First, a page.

We can use equation (A14) to calculate the habitable zone about the star as its luminosity changes. For example, it is estimated that in the red giant phase the luminosity of the Sun will increase to 2,000 times its present value. Then the habitable zone, for objects with an albedo of 0.3, will be between 21 and 39 au, and the comfort zone at 298 K at 33 au. At a later stage, the luminosity of the Sun may increase to 6000 times its current value. The habitable zone will then be from 36 to 68 au and the comfort zone will be centered about 57 au. Since the Sun will lose some mass and the planets will move out to larger orbits, Neptune, Pluto and the inner Kuiper Belt objects may move into or near the habitable zone at that time.   

Pluto and the other Kuiper Belt objects are cometary nuclei that contain various ices. We may assume that objects that remain below 150 K will not evaporate, except for losing some highly volatile substances. Even at the hottest stage of the Sun, objects further than 225 au will remain at these low temperatures. This applies to the outer Kuiper belt which may extend to 1,000 au, and of course to the Oort cloud comets at 40,000 au, which will be only at 11 K even when the Sun is the most luminous. The preserved matter in the outer Kuiper Belt and the Oort Cloud may contain on the order of 1024 - 1025 kg of materials including organics and water that may be used as biological resources.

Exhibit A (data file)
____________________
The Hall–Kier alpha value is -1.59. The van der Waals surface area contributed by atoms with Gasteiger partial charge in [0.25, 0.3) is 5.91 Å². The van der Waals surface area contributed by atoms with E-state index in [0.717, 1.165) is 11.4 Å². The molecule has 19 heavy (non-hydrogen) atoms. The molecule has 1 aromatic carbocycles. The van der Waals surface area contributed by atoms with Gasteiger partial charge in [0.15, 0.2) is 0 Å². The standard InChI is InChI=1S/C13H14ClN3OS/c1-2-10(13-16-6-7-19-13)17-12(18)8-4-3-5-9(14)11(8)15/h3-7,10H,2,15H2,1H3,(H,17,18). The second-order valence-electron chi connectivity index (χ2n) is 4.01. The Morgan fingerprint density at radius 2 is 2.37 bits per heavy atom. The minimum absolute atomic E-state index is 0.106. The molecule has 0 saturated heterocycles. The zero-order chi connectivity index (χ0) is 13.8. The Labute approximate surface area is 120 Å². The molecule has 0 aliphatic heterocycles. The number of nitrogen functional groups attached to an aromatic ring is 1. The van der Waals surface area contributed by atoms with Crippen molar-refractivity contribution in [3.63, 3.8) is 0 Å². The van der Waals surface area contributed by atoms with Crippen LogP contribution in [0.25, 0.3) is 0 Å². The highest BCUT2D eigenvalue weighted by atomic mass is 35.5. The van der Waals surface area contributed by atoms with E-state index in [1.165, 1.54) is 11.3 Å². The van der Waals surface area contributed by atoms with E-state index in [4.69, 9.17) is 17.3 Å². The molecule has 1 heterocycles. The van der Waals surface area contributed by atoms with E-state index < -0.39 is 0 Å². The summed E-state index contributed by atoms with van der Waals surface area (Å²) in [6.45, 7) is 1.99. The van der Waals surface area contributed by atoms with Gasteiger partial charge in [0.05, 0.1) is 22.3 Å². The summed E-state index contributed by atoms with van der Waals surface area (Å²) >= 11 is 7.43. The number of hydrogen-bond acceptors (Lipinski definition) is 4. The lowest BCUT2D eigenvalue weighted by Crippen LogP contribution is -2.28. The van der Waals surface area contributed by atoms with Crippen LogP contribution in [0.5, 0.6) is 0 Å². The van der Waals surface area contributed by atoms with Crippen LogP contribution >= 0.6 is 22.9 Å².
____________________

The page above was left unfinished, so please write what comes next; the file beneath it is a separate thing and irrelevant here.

Note that travel to the 100 au comfort zone when the Sun is most luminous, at a reasonable speed of 10-4 c lasts only 16 years, and even to 1000 au to collect Kuiper Belt resources only 160 years. These resources can be accessed by humans with contemporary or slightly extended life-spans. In comparison, travel to the Oort clout at 40,000 au will last over 6,000 years and interstellar travel to nearby habitable stars will last from tens of thousands to millions of years. Such travel will require major changes in technology and biology. It is comforting therefore that humans like ourselves may survive in this Solar System through its hottest days, and that life can continue in our Solar System for inconceivably long hundreds of trillions of years during which the white dwarf Sun can sustain life.